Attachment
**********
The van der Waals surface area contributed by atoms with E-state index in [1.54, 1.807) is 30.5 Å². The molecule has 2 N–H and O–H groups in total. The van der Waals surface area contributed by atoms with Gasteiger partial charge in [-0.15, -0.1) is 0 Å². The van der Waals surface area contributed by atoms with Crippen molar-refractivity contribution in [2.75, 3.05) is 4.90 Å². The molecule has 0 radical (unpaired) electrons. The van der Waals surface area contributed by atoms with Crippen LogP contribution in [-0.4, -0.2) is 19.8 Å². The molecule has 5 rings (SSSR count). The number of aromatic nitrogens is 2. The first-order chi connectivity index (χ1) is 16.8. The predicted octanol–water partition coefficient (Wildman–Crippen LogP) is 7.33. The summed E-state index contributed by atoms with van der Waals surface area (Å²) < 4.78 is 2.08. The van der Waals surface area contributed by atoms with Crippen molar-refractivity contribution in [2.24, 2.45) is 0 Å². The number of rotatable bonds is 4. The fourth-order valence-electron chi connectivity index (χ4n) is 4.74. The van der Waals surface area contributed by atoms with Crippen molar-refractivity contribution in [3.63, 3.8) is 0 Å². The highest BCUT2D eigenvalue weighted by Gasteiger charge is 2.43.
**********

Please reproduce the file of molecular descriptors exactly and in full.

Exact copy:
The van der Waals surface area contributed by atoms with E-state index in [1.54, 1.807) is 30.5 Å². The molecule has 2 N–H and O–H groups in total. The van der Waals surface area contributed by atoms with Gasteiger partial charge in [-0.15, -0.1) is 0 Å². The van der Waals surface area contributed by atoms with Crippen molar-refractivity contribution in [2.75, 3.05) is 4.90 Å². The molecule has 0 radical (unpaired) electrons. The van der Waals surface area contributed by atoms with Crippen LogP contribution in [-0.4, -0.2) is 19.8 Å². The molecule has 5 rings (SSSR count). The number of aromatic nitrogens is 2. The first-order chi connectivity index (χ1) is 16.8. The predicted octanol–water partition coefficient (Wildman–Crippen LogP) is 7.33. The summed E-state index contributed by atoms with van der Waals surface area (Å²) < 4.78 is 2.08. The van der Waals surface area contributed by atoms with Crippen molar-refractivity contribution in [2.24, 2.45) is 0 Å². The number of rotatable bonds is 4. The fourth-order valence-electron chi connectivity index (χ4n) is 4.74. The van der Waals surface area contributed by atoms with Crippen molar-refractivity contribution in [3.63, 3.8) is 0 Å². The highest BCUT2D eigenvalue weighted by Gasteiger charge is 2.43.